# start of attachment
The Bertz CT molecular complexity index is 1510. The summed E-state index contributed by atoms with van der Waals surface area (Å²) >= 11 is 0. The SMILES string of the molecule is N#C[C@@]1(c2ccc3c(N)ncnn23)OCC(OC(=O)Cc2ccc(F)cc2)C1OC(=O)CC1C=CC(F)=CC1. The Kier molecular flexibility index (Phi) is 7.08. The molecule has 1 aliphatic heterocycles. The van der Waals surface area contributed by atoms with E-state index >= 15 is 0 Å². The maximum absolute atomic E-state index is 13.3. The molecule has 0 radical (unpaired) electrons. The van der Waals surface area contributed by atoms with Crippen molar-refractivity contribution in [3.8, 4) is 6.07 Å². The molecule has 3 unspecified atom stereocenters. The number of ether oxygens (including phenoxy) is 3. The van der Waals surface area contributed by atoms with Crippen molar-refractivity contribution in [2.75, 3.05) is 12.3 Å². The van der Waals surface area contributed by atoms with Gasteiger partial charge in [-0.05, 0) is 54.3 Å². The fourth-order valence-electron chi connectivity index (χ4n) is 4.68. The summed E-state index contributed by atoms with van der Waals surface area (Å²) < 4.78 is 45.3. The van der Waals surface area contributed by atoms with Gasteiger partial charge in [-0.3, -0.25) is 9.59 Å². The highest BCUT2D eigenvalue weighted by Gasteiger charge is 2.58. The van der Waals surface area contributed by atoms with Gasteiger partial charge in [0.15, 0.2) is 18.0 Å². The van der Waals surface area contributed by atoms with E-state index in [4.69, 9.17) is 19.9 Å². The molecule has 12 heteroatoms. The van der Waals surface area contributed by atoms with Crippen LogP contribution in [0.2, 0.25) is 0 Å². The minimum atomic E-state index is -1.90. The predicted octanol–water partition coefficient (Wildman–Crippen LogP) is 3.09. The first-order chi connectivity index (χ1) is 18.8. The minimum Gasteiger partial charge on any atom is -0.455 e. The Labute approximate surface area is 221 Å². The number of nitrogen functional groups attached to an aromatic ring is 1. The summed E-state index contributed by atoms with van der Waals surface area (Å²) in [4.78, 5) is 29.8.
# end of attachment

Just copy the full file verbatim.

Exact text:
The Bertz CT molecular complexity index is 1510. The summed E-state index contributed by atoms with van der Waals surface area (Å²) >= 11 is 0. The SMILES string of the molecule is N#C[C@@]1(c2ccc3c(N)ncnn23)OCC(OC(=O)Cc2ccc(F)cc2)C1OC(=O)CC1C=CC(F)=CC1. The Kier molecular flexibility index (Phi) is 7.08. The molecule has 1 aliphatic heterocycles. The van der Waals surface area contributed by atoms with E-state index >= 15 is 0 Å². The maximum absolute atomic E-state index is 13.3. The molecule has 0 radical (unpaired) electrons. The van der Waals surface area contributed by atoms with Crippen molar-refractivity contribution in [3.8, 4) is 6.07 Å². The molecule has 3 unspecified atom stereocenters. The number of ether oxygens (including phenoxy) is 3. The van der Waals surface area contributed by atoms with Crippen molar-refractivity contribution in [2.75, 3.05) is 12.3 Å². The van der Waals surface area contributed by atoms with Gasteiger partial charge in [-0.05, 0) is 54.3 Å². The fourth-order valence-electron chi connectivity index (χ4n) is 4.68. The summed E-state index contributed by atoms with van der Waals surface area (Å²) < 4.78 is 45.3. The van der Waals surface area contributed by atoms with Gasteiger partial charge in [-0.3, -0.25) is 9.59 Å². The highest BCUT2D eigenvalue weighted by Gasteiger charge is 2.58. The van der Waals surface area contributed by atoms with Gasteiger partial charge in [0.15, 0.2) is 18.0 Å². The van der Waals surface area contributed by atoms with E-state index in [4.69, 9.17) is 19.9 Å². The molecule has 12 heteroatoms. The van der Waals surface area contributed by atoms with Crippen LogP contribution in [0.2, 0.25) is 0 Å². The minimum atomic E-state index is -1.90. The predicted octanol–water partition coefficient (Wildman–Crippen LogP) is 3.09. The first-order chi connectivity index (χ1) is 18.8. The minimum Gasteiger partial charge on any atom is -0.455 e. The Labute approximate surface area is 221 Å². The number of nitrogen functional groups attached to an aromatic ring is 1. The summed E-state index contributed by atoms with van der Waals surface area (Å²) in [4.78, 5) is 29.8.